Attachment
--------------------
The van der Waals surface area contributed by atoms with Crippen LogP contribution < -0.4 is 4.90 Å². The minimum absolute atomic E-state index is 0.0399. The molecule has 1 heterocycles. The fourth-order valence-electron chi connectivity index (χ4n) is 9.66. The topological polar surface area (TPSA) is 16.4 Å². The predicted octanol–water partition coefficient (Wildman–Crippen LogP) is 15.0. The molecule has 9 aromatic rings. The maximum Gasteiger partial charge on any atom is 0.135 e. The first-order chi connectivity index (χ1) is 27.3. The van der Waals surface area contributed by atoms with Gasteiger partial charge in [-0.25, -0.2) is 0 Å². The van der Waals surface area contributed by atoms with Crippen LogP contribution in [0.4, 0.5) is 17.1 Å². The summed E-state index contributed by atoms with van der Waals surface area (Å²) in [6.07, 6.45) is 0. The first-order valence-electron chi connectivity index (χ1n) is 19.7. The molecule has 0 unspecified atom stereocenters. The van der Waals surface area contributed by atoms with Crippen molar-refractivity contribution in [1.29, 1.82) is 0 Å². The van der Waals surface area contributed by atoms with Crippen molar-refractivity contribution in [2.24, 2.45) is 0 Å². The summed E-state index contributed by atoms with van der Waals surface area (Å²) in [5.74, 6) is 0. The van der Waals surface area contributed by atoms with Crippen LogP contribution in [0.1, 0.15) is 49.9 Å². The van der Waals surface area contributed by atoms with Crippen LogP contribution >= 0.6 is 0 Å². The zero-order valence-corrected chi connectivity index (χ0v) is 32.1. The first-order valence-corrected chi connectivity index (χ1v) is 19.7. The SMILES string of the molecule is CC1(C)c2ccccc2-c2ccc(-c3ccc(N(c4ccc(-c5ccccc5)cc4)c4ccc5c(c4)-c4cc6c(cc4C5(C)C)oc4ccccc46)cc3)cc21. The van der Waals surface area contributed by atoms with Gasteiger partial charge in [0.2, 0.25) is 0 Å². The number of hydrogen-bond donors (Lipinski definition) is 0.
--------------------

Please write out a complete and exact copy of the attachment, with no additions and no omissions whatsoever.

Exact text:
The van der Waals surface area contributed by atoms with Crippen LogP contribution < -0.4 is 4.90 Å². The minimum absolute atomic E-state index is 0.0399. The molecule has 1 heterocycles. The fourth-order valence-electron chi connectivity index (χ4n) is 9.66. The topological polar surface area (TPSA) is 16.4 Å². The predicted octanol–water partition coefficient (Wildman–Crippen LogP) is 15.0. The molecule has 9 aromatic rings. The maximum Gasteiger partial charge on any atom is 0.135 e. The first-order chi connectivity index (χ1) is 27.3. The van der Waals surface area contributed by atoms with Gasteiger partial charge in [-0.25, -0.2) is 0 Å². The van der Waals surface area contributed by atoms with Crippen LogP contribution in [0.4, 0.5) is 17.1 Å². The summed E-state index contributed by atoms with van der Waals surface area (Å²) in [6.07, 6.45) is 0. The first-order valence-electron chi connectivity index (χ1n) is 19.7. The molecule has 0 unspecified atom stereocenters. The van der Waals surface area contributed by atoms with Crippen molar-refractivity contribution in [1.29, 1.82) is 0 Å². The van der Waals surface area contributed by atoms with Crippen molar-refractivity contribution in [2.24, 2.45) is 0 Å². The summed E-state index contributed by atoms with van der Waals surface area (Å²) in [5.74, 6) is 0. The van der Waals surface area contributed by atoms with Crippen LogP contribution in [0.1, 0.15) is 49.9 Å². The van der Waals surface area contributed by atoms with Crippen LogP contribution >= 0.6 is 0 Å². The zero-order valence-corrected chi connectivity index (χ0v) is 32.1. The first-order valence-corrected chi connectivity index (χ1v) is 19.7. The SMILES string of the molecule is CC1(C)c2ccccc2-c2ccc(-c3ccc(N(c4ccc(-c5ccccc5)cc4)c4ccc5c(c4)-c4cc6c(cc4C5(C)C)oc4ccccc46)cc3)cc21. The van der Waals surface area contributed by atoms with Gasteiger partial charge in [0.2, 0.25) is 0 Å². The number of hydrogen-bond donors (Lipinski definition) is 0.